Early Thursday morning I got the bright idea, though, of doing a taxi to Newcastle. It was only 22 miles, for heaven’s sake, and the bus would be almost an hour and a half. (78 – yes 78 – stops). The hotel clerk called a couple of services for me, but the answer was the same: “They’re all out taking kids to school and won’t be available until 10.” Taxis take kids to school in England? Okay, well good for them, bad for us, time to get up and get going to the bus station.

Newcastle train station was almost empty (of course. There’s a strike!) The ticket-taking gates were wide open. A train arrived at the right platform, destination Edinburgh, we got on for the 20+ minute ride to Alnmouth. Our tickets were never checked. We sped along. And kept going. And going.

Past…Alnmouth.

I walked up and down the cars. There was no one working (it’s a strike!). I asked one of the four other passengers on the train if he thought the train would stop. He said maybe at this place…but also maybe not. But why? Was this an effect of the strike?

No, idiot – you got on the wrong train, that’s what. Which happened to be an express train to Edinburgh. Geez. Lesson learned. If a train pulls up and leaves early – that is probably not your train. And if you are not sure…ASK. (if you can find someone)

I had already booked tickets for a boat trip out to the Farne Islands from Seahouses that would be leaving at 1:30 that afternoon. Even getting to Edinburgh and getting on another train immediately to come back down south would not get us there in time. I did some rearranging, the boat company kindly transferred our tickets to Friday – and they didn’t mind because that freed up three more seats on an afternoon boat that was sold out. The taxi driver was kind and sympathetic, and even though I told him to charge me, he refused, and just asked for a good review instead – which he got and deserved. I was pretty upset about my stupidity, but it really did turn out fine. We just were able to flip our plans around, doing what we planned for Thursday on Friday, and Friday on Thursday….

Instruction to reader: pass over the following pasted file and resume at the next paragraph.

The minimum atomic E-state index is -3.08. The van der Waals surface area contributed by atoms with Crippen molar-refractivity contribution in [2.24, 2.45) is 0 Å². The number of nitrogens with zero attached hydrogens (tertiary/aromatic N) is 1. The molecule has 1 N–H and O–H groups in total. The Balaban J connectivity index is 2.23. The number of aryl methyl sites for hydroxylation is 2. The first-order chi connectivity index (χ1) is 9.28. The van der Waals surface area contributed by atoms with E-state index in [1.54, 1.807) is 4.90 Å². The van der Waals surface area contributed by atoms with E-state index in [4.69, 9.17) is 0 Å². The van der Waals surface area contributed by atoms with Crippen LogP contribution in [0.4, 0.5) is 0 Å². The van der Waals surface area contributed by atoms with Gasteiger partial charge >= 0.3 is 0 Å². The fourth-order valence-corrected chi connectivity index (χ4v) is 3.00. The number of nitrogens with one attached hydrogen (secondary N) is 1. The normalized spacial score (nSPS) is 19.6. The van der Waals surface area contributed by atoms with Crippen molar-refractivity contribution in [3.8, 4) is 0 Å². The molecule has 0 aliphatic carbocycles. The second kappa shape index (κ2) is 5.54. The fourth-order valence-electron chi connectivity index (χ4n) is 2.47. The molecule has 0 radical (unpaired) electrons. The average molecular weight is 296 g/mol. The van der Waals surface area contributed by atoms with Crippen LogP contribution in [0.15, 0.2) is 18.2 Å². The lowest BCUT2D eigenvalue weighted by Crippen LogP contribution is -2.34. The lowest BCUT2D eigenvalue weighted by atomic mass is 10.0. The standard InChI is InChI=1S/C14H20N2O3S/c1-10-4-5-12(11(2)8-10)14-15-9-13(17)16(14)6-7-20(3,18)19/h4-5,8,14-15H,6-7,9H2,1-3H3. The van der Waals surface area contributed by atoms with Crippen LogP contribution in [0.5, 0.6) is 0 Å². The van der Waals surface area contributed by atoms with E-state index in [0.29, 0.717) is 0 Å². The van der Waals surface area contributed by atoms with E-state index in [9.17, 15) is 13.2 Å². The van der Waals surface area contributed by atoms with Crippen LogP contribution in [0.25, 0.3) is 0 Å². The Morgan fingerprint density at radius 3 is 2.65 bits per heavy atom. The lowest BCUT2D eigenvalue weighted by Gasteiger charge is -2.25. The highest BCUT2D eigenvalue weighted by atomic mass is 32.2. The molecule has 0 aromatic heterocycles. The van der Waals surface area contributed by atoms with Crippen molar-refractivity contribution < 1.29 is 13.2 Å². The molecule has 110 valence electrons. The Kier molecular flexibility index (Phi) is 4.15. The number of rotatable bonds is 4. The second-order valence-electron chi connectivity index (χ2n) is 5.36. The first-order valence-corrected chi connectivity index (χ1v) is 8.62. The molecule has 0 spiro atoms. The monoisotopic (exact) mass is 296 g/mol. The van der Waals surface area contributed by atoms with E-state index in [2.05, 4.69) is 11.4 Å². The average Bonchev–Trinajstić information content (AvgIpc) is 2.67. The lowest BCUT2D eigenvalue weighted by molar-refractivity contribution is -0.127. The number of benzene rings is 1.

So on we sped to Edinburgh, which would have been fantastic if that had been our train. Luckily, there was a train back leaving in about twenty minutes, so we just were able to get on that. It wasn’t stopping at Alnmouth, however, but at Berwick-on-Tweed, which was north of Seahouses, rather than south. Which was fine – we’d get there sooner, but not soon enough.

Arriving at Berwick-on-Tweed, I was really relieved to see a taxi stand. I went to a random driver, who was sitting in his car with his mate and explained the issue and the plan. Could he A) Take us from Berwick-on-Tweed to Seahouses so we could check into our hotel and drop our luggage then B) from Seahouses up to the Holy Island or Lindesfarne and C) get us a couple of hours later on the Holy Island and then take us back to Seahouses?

(There is a bus from Berwick to Seahouses, but you know – it’s a bus, with a schedule, and then I’d have to find a way up to Lindesfarne and back, which required a car on this particular day, since the tourist bus wasn’t running – so might as well use the same driver.)

They worked it out, consulted on a price, which was very fair, and off we went!

So yes, those were our two destinations on this very short leg of the trip:

Lindefarne, or Holy Island, where St. Aidan came from Iona to found a very early monastery, the Vikings invaded very early on, and the source, of course, of the famed Lindesfarne Gospels.

And

The Farne Islands – off the east coast, islands which David Attenborough said were his favorite place to see nature in the UK. Every spring through early summer, hundreds of thousands of birds nest here, including….

Well, that’s enough of this nonsense. Let’s do Holy Island in another post.

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Lots of places had Corpus Christi processions this past weekend.

So back in Alabama – my parish of the Cathedral of St. Paul. These are wonderful photos – go check them out!

Then down in Mobile:

And then in Oxford, England – where we continued our tradition of seeing a Corpus Christi procession in a another country (well, if by “tradition” you mean “we were in Seville for Corpus Christi in 2019”).

We didn’t process – but I knew that it began at 2, and would be passing by the Ashmoleon Museum while we were there. So we popped out and there they were: